The latest on depression treatments

The latest on depression treatments

If you or anyone you love suffers from depression, you know that treatment is hit or miss, difficult and sometimes nearly impossible.

This week’s Time magazine cover story bemoans the fact that little progress had been made in decades on pharmaceuticals to treat depression, and underscores the fact that 30% of all people on prescription anti-depressants get no relief whatsoever.

Clinical depression is terrible. There is no doubt about it.  Over the centuries, scientists have theorized that is it caused by witches cursing the victims, bad spirits and, in recent decades, brain chemistry imbalances and genetic malfunctions.

Modern drugs to treat depression are woefully infective – the best research shows anti-depressants are as effective as placebos, sugar pills. In addition, these drugs carry with them a multitude of nasty side effects, including weight gain, insomnia, sexual dysfunction and even deepening depression and suicidal tendencies.

The Time article notes that researchers are now investigating are now novel approaches to depression that may offers some hope.

Nevertheless, there are natural approaches to depression that science has proven to be at least as effective, and in some cases more effective, as pharmaceutical anti-depressants without side effects.

Here they are:

  1. Exercise! Move your body in whatever way you can and in whatever way you enjoy. I have always believed that by loving your body, you move your mind. I’ve personally experienced that benefit countless times and science backs it up. It’s believed that exercise stimulates the production of brain chemicals, especially the natural anti-depressants serotonin and dopamine. Of course, if you’re depressed, exercise is probably the last thing you want to do—so there’s a bit of mind-over-matter of overcoming resistance, but there’s no harm, it’s free and even a gentle walk after dinner will likelyresult in quick and measurable improvement. Unlike prescription anti-depressants that take four to six weeks to take hold, if they ever do, the effects of exercise can be noticed almost immediately.
  1. Cognitive behavioral therapy: This specific form of psychotherapy involves changing thought patterns, especially the negative ones that can actually cause physical furrows in brain tissue. Negative thought patterns and the negative self-talk that accompanies them (“I’m too dumb, I’m too fat, etc.”) can become the soundtrack of our lives, but conscious effort through this type of therapy can change the habit.

    NOTE: EFT (Emotional Freedom Technique or tapping) can have many of the same effects without the need for a therapist. Learn more at The Tapping Solution.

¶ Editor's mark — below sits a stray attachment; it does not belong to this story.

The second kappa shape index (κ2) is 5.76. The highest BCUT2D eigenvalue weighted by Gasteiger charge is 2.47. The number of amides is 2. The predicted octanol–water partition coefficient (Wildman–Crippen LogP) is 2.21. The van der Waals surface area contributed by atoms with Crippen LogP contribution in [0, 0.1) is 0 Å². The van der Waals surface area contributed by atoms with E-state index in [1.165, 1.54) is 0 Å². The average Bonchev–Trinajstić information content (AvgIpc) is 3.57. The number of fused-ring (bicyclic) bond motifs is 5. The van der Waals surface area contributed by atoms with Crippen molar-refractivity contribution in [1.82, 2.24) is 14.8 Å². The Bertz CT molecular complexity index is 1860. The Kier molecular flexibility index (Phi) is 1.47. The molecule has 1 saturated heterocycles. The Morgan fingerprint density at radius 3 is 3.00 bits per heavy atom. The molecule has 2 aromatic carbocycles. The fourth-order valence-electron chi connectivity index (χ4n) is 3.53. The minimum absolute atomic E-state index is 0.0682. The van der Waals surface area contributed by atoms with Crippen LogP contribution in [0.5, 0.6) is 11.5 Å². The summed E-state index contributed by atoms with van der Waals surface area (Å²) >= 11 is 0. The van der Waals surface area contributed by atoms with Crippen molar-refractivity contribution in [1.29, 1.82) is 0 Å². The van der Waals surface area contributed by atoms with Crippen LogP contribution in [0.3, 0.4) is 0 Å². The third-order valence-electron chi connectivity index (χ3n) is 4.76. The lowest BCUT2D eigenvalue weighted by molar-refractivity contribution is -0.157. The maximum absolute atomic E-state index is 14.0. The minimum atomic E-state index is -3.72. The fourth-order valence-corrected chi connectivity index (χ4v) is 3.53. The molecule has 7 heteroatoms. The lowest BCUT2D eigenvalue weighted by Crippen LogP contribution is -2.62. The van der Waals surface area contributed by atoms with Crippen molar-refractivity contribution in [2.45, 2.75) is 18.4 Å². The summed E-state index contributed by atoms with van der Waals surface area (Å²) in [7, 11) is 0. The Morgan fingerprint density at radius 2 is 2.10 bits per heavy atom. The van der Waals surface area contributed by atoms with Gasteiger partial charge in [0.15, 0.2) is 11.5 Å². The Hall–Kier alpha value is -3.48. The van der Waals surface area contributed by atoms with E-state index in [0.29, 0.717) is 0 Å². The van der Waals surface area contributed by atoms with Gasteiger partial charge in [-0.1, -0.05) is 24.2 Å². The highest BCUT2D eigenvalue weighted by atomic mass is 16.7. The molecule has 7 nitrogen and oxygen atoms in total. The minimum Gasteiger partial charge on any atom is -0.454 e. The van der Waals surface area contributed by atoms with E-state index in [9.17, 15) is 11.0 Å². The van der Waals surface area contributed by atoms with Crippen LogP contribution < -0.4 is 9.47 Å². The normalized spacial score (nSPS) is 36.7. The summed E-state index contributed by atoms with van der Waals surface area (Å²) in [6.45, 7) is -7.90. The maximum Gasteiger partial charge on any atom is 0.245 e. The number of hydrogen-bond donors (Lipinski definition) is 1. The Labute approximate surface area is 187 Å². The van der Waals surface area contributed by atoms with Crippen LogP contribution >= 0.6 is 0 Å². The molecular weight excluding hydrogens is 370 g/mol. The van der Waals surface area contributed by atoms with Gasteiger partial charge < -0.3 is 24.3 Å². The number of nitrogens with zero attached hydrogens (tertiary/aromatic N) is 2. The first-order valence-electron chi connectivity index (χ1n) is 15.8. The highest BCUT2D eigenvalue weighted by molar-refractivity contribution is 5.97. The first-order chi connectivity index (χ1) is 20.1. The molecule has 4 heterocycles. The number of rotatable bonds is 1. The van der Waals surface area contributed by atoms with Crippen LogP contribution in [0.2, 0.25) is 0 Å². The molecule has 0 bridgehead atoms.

2. Mindfulness meditation: This method of intensively monitoring your thoughts in a structured meditation practice has been broadly studied and found to be at least as effective as prescription drugs. A search of PubMed (the database of the National Library of Medicine this morning returned 379 published studies connection this practice to depression relief.
  3. Curcumin: My regular readers know that I am a huge fan of curcumin for a number of reasons, including its clinically proven effectiveness against depression. A groundbreaking study published in 2014 showed curcumin was at least as effective as Prozac without side effects. Another shows it is effective against major depression and numerous other studies confirm that curcumin helps the body release brain chemicals that raise mood. NOTE: The most absorbable type of curcumin is the BCM-95 formulation. Googling “curcumin BCM-95” will return numerous products containing this type. It also usually reaps noticeable effects in two weeks or so.
  4. Rhodiola rosea: The root of this scrubby shrub has been confirmed as effective against depression in at least 11 human studies and others show it is more effective than a placebo, with only minor side effects in some people of dry mouth and slight dizziness. It’s also been proven effective against anxiety, which often accompanies depression.

Depression doesn’t have to rule your life or the life of someone you love. These natural approaches are not airy-fairy or woo-woo. They are scientifically studied and validated. They are more effective than pharmaceuticals. Please give them a try. They work.

See more from Kathleen on Depression and Emotional Health.

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